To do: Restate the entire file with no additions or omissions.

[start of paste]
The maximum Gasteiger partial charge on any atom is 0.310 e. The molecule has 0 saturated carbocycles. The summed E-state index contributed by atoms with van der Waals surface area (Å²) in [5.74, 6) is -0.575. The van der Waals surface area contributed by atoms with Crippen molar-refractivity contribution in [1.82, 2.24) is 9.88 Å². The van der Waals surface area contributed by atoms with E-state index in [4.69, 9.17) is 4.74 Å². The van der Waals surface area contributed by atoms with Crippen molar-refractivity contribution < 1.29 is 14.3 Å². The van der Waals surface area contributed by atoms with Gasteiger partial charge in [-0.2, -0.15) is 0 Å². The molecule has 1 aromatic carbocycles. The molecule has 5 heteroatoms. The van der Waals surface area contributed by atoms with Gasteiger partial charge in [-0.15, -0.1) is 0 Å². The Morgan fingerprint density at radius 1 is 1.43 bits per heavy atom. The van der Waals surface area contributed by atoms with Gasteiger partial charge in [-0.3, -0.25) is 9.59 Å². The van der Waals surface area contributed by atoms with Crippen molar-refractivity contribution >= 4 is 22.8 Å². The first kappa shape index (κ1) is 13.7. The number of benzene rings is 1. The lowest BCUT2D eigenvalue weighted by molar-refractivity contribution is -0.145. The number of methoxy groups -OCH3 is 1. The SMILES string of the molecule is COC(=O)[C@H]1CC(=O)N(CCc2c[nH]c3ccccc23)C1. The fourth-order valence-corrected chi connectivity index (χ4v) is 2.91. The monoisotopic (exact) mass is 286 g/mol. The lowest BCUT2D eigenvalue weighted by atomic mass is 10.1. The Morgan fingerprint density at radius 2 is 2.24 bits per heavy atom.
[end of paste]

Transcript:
The maximum Gasteiger partial charge on any atom is 0.310 e. The molecule has 0 saturated carbocycles. The summed E-state index contributed by atoms with van der Waals surface area (Å²) in [5.74, 6) is -0.575. The van der Waals surface area contributed by atoms with Crippen molar-refractivity contribution in [1.82, 2.24) is 9.88 Å². The van der Waals surface area contributed by atoms with E-state index in [4.69, 9.17) is 4.74 Å². The van der Waals surface area contributed by atoms with Crippen molar-refractivity contribution < 1.29 is 14.3 Å². The van der Waals surface area contributed by atoms with Gasteiger partial charge in [-0.2, -0.15) is 0 Å². The molecule has 1 aromatic carbocycles. The molecule has 5 heteroatoms. The van der Waals surface area contributed by atoms with Gasteiger partial charge in [-0.15, -0.1) is 0 Å². The Morgan fingerprint density at radius 1 is 1.43 bits per heavy atom. The van der Waals surface area contributed by atoms with Gasteiger partial charge in [-0.3, -0.25) is 9.59 Å². The van der Waals surface area contributed by atoms with Crippen molar-refractivity contribution >= 4 is 22.8 Å². The first kappa shape index (κ1) is 13.7. The number of benzene rings is 1. The lowest BCUT2D eigenvalue weighted by molar-refractivity contribution is -0.145. The number of methoxy groups -OCH3 is 1. The SMILES string of the molecule is COC(=O)[C@H]1CC(=O)N(CCc2c[nH]c3ccccc23)C1. The fourth-order valence-corrected chi connectivity index (χ4v) is 2.91. The monoisotopic (exact) mass is 286 g/mol. The lowest BCUT2D eigenvalue weighted by atomic mass is 10.1. The Morgan fingerprint density at radius 2 is 2.24 bits per heavy atom.